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A Guide to Making Movies

Robert Kisteleki — Oct 2009
While walking around the hallways at RIPE59, a couple of people asked me how the movies were made, what tools did I use and such. So here's a short summary on what I did to produce these movies.
Mind you, this is not a guide on how to produce art, rather a guide on what the technicalities are behind this gimmick.

Basically, you need to do the following (or rather, I did the following):

  1. Have your data ready. Basically, you'll need to know what you want to show. For these movies the data comes from RIS table dumps, RIR's delegated files and the public IANA assignments pages, all processed in INRDB.
  2. Make the frames for the movie, ie. the pictures which, when shown in a sequence, will give the feel of an animation:
    1. For every movie I made one frame (picture) per day.
    2. The basic format for each picture is PNM, as that is one of the simplest formats possible, and it's very easy to read and write from programs or even scripts.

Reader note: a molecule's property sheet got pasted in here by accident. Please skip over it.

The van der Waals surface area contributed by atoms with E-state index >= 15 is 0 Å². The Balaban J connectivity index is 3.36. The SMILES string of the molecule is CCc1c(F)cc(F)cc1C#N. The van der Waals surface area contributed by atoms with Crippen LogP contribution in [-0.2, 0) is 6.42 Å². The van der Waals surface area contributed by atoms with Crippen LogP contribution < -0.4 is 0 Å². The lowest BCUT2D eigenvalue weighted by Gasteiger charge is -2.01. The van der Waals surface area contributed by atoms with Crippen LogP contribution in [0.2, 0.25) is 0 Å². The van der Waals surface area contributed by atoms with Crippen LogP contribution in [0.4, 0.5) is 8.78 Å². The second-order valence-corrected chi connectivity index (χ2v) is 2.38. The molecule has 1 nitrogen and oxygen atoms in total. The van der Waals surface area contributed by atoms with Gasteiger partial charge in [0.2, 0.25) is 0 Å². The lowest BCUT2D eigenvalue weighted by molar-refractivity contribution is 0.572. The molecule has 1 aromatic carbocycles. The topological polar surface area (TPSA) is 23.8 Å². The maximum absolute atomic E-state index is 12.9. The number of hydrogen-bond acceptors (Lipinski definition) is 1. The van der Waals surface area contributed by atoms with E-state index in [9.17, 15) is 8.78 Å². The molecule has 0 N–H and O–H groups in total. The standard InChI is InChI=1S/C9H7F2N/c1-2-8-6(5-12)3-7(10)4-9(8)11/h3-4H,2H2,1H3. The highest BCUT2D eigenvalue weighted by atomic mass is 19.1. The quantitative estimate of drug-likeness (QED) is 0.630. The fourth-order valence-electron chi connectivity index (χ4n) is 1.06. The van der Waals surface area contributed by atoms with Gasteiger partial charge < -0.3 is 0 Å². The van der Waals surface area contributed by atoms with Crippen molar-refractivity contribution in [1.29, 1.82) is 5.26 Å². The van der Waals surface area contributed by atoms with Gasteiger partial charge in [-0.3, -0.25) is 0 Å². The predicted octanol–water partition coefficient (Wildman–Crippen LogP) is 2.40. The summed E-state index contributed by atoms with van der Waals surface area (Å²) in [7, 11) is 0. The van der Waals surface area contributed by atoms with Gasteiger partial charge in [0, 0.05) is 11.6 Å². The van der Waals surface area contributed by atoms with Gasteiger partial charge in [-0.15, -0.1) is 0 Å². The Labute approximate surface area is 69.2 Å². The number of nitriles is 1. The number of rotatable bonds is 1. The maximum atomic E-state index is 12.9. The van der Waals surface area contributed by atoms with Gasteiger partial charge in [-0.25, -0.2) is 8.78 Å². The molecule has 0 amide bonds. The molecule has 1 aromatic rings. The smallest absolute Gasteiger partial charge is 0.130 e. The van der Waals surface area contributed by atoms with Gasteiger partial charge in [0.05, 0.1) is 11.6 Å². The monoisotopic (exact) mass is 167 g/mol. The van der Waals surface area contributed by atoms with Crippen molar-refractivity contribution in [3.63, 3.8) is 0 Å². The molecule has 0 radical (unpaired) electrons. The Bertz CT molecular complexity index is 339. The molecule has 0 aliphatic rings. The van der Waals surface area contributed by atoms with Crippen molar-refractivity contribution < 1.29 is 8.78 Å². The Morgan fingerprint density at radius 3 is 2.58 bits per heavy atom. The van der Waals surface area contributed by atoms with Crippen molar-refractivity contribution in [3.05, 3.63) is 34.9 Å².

3. The pictures themselves are produced by a simple C program (because of efficiency reasons, perl could also do the job). It reads textual input files that contain the data to be shown. The program:
      1. reads a background image (PNM)
      2. manipulates the bitmap by drawing sprites, rectangles and such and adding text (also as sprites)
      3. writes the output to a separate file (PNM)
    4. Once a frame is done in PNM, it's converted to PNG using pnmtopng, which is a part of the netpbm package . This is not strictly needed but makes life easier sometimes.
  3. Use some free tool to turn the individual picture into a movie. I used mencoder for this (which is a companion to mplayer ). It's also capable of embedding audio if you want.
  4. Upload the movie to YouTube or some other video site.

So basically, following the good old UNIX pholisophy, there are a number of smaller steps, and each step is done by a small and efficient component implementing just that step.

I case you're wondering, the mencoder command I used was something like: 

mencoder mf://some-directory/*.png -mf fps=25:type=png -ovc lavc -lavcopts vcodec=msmpeg4v2 -oac copy -o output.mpeg

Of course you can play around with codecs, frame speeds (fps) if you'd like.

Don't forget the popcorn!


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